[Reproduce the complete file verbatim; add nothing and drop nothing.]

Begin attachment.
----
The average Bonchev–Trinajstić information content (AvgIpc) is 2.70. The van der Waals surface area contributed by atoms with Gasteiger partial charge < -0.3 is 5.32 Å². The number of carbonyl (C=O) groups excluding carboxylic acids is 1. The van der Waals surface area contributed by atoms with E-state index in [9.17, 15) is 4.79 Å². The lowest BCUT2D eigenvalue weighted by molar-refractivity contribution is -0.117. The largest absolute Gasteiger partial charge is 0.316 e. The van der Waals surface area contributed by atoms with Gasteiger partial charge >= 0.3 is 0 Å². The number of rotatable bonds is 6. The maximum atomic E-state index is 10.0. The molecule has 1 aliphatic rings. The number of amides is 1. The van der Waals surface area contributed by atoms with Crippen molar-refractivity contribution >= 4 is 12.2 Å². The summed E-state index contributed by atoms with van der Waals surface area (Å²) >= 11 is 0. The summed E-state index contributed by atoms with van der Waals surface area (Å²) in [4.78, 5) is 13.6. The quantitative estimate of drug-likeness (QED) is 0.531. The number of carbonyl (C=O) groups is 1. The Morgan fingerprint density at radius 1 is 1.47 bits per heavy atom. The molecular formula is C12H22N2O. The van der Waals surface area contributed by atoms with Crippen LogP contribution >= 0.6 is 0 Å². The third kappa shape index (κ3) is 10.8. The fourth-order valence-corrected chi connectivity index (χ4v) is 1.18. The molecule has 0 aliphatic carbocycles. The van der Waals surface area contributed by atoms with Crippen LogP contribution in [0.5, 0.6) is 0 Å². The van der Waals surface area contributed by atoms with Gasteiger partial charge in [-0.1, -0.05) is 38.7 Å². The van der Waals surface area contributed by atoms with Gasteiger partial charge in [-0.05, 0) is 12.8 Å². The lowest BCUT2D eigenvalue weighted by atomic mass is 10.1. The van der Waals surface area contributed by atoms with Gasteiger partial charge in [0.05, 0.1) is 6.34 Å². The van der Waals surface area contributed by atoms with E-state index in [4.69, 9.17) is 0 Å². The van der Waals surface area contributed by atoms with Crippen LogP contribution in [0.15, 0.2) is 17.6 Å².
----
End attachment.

The average Bonchev–Trinajstić information content (AvgIpc) is 2.70. The van der Waals surface area contributed by atoms with Gasteiger partial charge < -0.3 is 5.32 Å². The number of carbonyl (C=O) groups excluding carboxylic acids is 1. The van der Waals surface area contributed by atoms with E-state index in [9.17, 15) is 4.79 Å². The lowest BCUT2D eigenvalue weighted by molar-refractivity contribution is -0.117. The largest absolute Gasteiger partial charge is 0.316 e. The van der Waals surface area contributed by atoms with Gasteiger partial charge >= 0.3 is 0 Å². The number of rotatable bonds is 6. The maximum atomic E-state index is 10.0. The molecule has 1 aliphatic rings. The number of amides is 1. The van der Waals surface area contributed by atoms with Crippen molar-refractivity contribution >= 4 is 12.2 Å². The summed E-state index contributed by atoms with van der Waals surface area (Å²) >= 11 is 0. The summed E-state index contributed by atoms with van der Waals surface area (Å²) in [4.78, 5) is 13.6. The quantitative estimate of drug-likeness (QED) is 0.531. The number of carbonyl (C=O) groups is 1. The Morgan fingerprint density at radius 1 is 1.47 bits per heavy atom. The molecular formula is C12H22N2O. The van der Waals surface area contributed by atoms with Crippen LogP contribution >= 0.6 is 0 Å². The third kappa shape index (κ3) is 10.8. The fourth-order valence-corrected chi connectivity index (χ4v) is 1.18. The molecule has 0 aliphatic carbocycles. The van der Waals surface area contributed by atoms with Crippen LogP contribution in [0.5, 0.6) is 0 Å². The van der Waals surface area contributed by atoms with Gasteiger partial charge in [-0.1, -0.05) is 38.7 Å². The van der Waals surface area contributed by atoms with Gasteiger partial charge in [-0.05, 0) is 12.8 Å². The lowest BCUT2D eigenvalue weighted by atomic mass is 10.1. The van der Waals surface area contributed by atoms with Gasteiger partial charge in [0.05, 0.1) is 6.34 Å². The van der Waals surface area contributed by atoms with E-state index in [4.69, 9.17) is 0 Å². The van der Waals surface area contributed by atoms with Crippen LogP contribution in [0.15, 0.2) is 17.6 Å².